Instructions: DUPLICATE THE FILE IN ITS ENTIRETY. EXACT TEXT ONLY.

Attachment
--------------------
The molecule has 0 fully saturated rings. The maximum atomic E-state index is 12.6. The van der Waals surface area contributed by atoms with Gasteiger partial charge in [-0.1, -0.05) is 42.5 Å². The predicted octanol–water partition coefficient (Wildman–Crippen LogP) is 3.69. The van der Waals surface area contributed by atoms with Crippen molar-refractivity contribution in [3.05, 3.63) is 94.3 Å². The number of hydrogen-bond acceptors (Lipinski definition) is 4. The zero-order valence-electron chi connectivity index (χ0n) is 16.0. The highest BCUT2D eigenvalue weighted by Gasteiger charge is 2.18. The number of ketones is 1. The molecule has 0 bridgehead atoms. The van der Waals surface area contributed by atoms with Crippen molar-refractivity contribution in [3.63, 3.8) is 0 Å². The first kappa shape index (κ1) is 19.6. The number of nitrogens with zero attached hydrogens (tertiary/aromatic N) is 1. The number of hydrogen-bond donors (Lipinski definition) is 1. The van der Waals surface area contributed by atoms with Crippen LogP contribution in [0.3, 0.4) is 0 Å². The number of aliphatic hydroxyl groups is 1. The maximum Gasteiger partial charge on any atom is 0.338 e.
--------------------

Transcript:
The molecule has 0 fully saturated rings. The maximum atomic E-state index is 12.6. The van der Waals surface area contributed by atoms with Gasteiger partial charge in [-0.1, -0.05) is 42.5 Å². The predicted octanol–water partition coefficient (Wildman–Crippen LogP) is 3.69. The van der Waals surface area contributed by atoms with Crippen molar-refractivity contribution in [3.05, 3.63) is 94.3 Å². The number of hydrogen-bond acceptors (Lipinski definition) is 4. The zero-order valence-electron chi connectivity index (χ0n) is 16.0. The highest BCUT2D eigenvalue weighted by Gasteiger charge is 2.18. The number of ketones is 1. The molecule has 0 bridgehead atoms. The van der Waals surface area contributed by atoms with Crippen molar-refractivity contribution in [3.63, 3.8) is 0 Å². The first kappa shape index (κ1) is 19.6. The number of nitrogens with zero attached hydrogens (tertiary/aromatic N) is 1. The number of hydrogen-bond donors (Lipinski definition) is 1. The van der Waals surface area contributed by atoms with Crippen LogP contribution in [0.3, 0.4) is 0 Å². The number of aliphatic hydroxyl groups is 1. The maximum Gasteiger partial charge on any atom is 0.338 e.